Ed Roth: the Car Customization King of the 1960s
Well, apart from this, the sixth decade of the twentieth century also meant the rise of the Kustom Kulture and Hot-rod movement in Southern California. Among the people responsible for making what some people might actually call a form of art were Kenneth Graeme Howard (better known as Von Dutch or J.L. Bachs) and the colorful Ed “Big Daddy” Roth, who was a larger-than-life car cult figure. Roth was born in 1932, in Beverly Hills, but he really surfaced on the hot-rodding scene after the Second World War.
He became a true celebrity, mostly known for his nonconformist goatee and his off-beat manifestations whenever he found himself in front of a camera. He (along with his contemporaries, Von Dutch and the Barris bros) was especially noted for being one of the first people who understood the marketing potential of the Kustom Kulture, therefore making it available for people of all classes, but mostly teenagers.
During the mid-1950s, Roth established his reputation as a successful pinstripe artist who had a very close connection with the hot-rodding scene, also doing flames or similar paint jobs for customized cars. After he opened a custom paint shop called the “Crazy Painters” together with fellow pinstriping artists Tom Kelly and “Baron” Crozier, he soon realized that what he shouldn't be reserved for cars only. Therefore, he also began airbrushing and selling what he called “weirdo shirts”. These shirts began to be advertised in magazines like Car Craft and Rod and Custom and his business really began to flourish.
Ed “Big Daddy” Roth's grotesque caricatures were typified by the “Rat Fink” character, which depicted a monstrous-looking rat with bulgy bloodshot eyes and a very depraved overall look. Roth had created this character out of his hatred for Disney's “Mickey Mouse”, and didn't realize at first that his drawing would eventually become a symbol for the entire hot-rodding movement of the 1960s. Also, many historians are crediting him for popularizing the printed T-shirt, even though after the number of silk-screened shirt today many people don't realize that there was a time before Roth when almost all t-shirts were plain.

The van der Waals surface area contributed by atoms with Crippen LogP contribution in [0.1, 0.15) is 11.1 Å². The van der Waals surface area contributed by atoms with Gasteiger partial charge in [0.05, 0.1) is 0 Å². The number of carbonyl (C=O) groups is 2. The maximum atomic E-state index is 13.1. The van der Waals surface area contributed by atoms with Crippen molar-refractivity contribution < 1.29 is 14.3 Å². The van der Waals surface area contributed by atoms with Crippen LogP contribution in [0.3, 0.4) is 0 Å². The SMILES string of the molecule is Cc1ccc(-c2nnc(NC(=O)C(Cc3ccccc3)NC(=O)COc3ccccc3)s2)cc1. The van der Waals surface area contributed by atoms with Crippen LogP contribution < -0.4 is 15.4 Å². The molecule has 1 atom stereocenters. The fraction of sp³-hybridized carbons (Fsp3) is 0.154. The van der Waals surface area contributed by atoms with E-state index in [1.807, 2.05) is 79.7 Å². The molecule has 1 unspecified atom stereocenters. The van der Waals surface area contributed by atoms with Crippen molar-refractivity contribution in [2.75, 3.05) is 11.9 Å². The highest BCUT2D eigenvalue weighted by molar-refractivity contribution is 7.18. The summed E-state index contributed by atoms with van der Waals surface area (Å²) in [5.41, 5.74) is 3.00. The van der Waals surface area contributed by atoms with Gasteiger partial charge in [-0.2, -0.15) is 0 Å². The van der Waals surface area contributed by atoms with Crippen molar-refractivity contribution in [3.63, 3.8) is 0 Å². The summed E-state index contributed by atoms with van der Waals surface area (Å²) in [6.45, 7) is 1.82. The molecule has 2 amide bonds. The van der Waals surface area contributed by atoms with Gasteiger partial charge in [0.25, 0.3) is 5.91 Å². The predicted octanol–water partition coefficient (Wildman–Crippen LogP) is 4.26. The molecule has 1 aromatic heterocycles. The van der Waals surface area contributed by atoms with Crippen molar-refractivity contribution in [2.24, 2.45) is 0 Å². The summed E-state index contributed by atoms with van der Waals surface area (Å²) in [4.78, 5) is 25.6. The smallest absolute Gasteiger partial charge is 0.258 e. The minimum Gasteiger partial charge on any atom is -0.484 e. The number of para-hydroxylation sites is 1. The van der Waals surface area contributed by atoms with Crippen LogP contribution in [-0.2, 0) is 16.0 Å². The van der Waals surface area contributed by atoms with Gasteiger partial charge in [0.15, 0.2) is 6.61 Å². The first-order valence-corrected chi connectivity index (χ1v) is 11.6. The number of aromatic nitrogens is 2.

Realizing the amount of success the Rat Fink character had gathered in a very short time, Roth asked his own studio artists to create dozens of similar creatures, which eventually became an army of gruesome monsters rendered on chopped-up hot-rods and other customized cars. Of all the creations he conjured over the years, Rat Fink remained as the archetypal Roth monster, mostly because it also had a special significance for him: “Whenever I looked at that drawing, I felt I was looking, for the first time, at reality—my reality. The world that my parents, teachers, and responsible type people all around me belonged to wasn’t my world. Why did I have to be like them, live like them? I didn’t. And Rat Fink helped me realize that.”
When the sixties came to an end, Ed “Big Daddy” Roth was also touched by the decline in people's search of customized cars, which eventually led to a decrease in sales. The end of the “kustom kulture” golden era found him switching to more fuel-efficient cars powered by Volkswagen or Honda engines and also a small number of custom trikes. After numerous arguments with members of the “Hell's Angels” motorcycle gang, Roth decided to leave the business that he had founded, selling all of his assets and returning to custom painting alongside Von Dutch.
This soon ended and 1974 found him trying to seek new meaning in his life, so he converted to Mormonism. He also started to regret the 1960s, when he was making money by selling Rat Fink t-shirts, endorsing illegal street racing and having confrontations with biker thugs. He never regretted the cars he had built and continued to manufacture custom hot-rods and trikes until his death, which happened in 2001. His legacy remains behind and many of his creations can now be found in various private collections and automotive museums around the world, keeping his spirit alive.